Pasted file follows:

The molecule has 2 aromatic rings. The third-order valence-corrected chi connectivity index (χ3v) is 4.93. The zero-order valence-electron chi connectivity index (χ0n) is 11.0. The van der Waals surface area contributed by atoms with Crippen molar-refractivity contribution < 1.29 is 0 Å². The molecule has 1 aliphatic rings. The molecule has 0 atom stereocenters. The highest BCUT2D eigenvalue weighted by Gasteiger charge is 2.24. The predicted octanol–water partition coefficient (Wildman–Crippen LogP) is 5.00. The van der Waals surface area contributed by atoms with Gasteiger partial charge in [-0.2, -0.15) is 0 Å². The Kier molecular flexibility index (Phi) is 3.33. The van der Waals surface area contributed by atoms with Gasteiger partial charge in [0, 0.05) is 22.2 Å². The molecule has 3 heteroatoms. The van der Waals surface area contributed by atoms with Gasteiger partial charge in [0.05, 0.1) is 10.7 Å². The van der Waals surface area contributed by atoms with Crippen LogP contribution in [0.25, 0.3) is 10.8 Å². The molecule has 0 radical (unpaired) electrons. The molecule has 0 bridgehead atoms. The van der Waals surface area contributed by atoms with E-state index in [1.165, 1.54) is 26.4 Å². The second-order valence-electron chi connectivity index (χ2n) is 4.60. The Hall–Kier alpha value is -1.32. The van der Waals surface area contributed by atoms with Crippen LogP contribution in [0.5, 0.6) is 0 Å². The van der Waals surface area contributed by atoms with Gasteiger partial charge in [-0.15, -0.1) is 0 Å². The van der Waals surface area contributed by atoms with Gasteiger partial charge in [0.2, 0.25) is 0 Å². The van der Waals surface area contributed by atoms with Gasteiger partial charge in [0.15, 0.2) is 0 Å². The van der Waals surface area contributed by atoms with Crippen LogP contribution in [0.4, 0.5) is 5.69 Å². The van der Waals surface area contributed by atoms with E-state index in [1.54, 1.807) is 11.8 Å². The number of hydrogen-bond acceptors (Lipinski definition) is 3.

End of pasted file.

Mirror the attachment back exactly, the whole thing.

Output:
The molecule has 2 aromatic rings. The third-order valence-corrected chi connectivity index (χ3v) is 4.93. The zero-order valence-electron chi connectivity index (χ0n) is 11.0. The van der Waals surface area contributed by atoms with Crippen molar-refractivity contribution < 1.29 is 0 Å². The molecule has 1 aliphatic rings. The molecule has 0 atom stereocenters. The highest BCUT2D eigenvalue weighted by Gasteiger charge is 2.24. The predicted octanol–water partition coefficient (Wildman–Crippen LogP) is 5.00. The van der Waals surface area contributed by atoms with Gasteiger partial charge in [-0.2, -0.15) is 0 Å². The Kier molecular flexibility index (Phi) is 3.33. The van der Waals surface area contributed by atoms with Gasteiger partial charge in [0, 0.05) is 22.2 Å². The molecule has 3 heteroatoms. The van der Waals surface area contributed by atoms with Gasteiger partial charge in [0.05, 0.1) is 10.7 Å². The van der Waals surface area contributed by atoms with Crippen LogP contribution in [0.25, 0.3) is 10.8 Å². The molecule has 0 radical (unpaired) electrons. The molecule has 0 bridgehead atoms. The van der Waals surface area contributed by atoms with E-state index in [1.165, 1.54) is 26.4 Å². The second-order valence-electron chi connectivity index (χ2n) is 4.60. The Hall–Kier alpha value is -1.32. The van der Waals surface area contributed by atoms with Crippen LogP contribution in [0.5, 0.6) is 0 Å². The van der Waals surface area contributed by atoms with Gasteiger partial charge in [-0.15, -0.1) is 0 Å². The van der Waals surface area contributed by atoms with Gasteiger partial charge in [0.2, 0.25) is 0 Å². The van der Waals surface area contributed by atoms with Gasteiger partial charge in [0.15, 0.2) is 0 Å². The van der Waals surface area contributed by atoms with Crippen LogP contribution in [0.4, 0.5) is 5.69 Å². The van der Waals surface area contributed by atoms with E-state index in [1.54, 1.807) is 11.8 Å². The number of hydrogen-bond acceptors (Lipinski definition) is 3.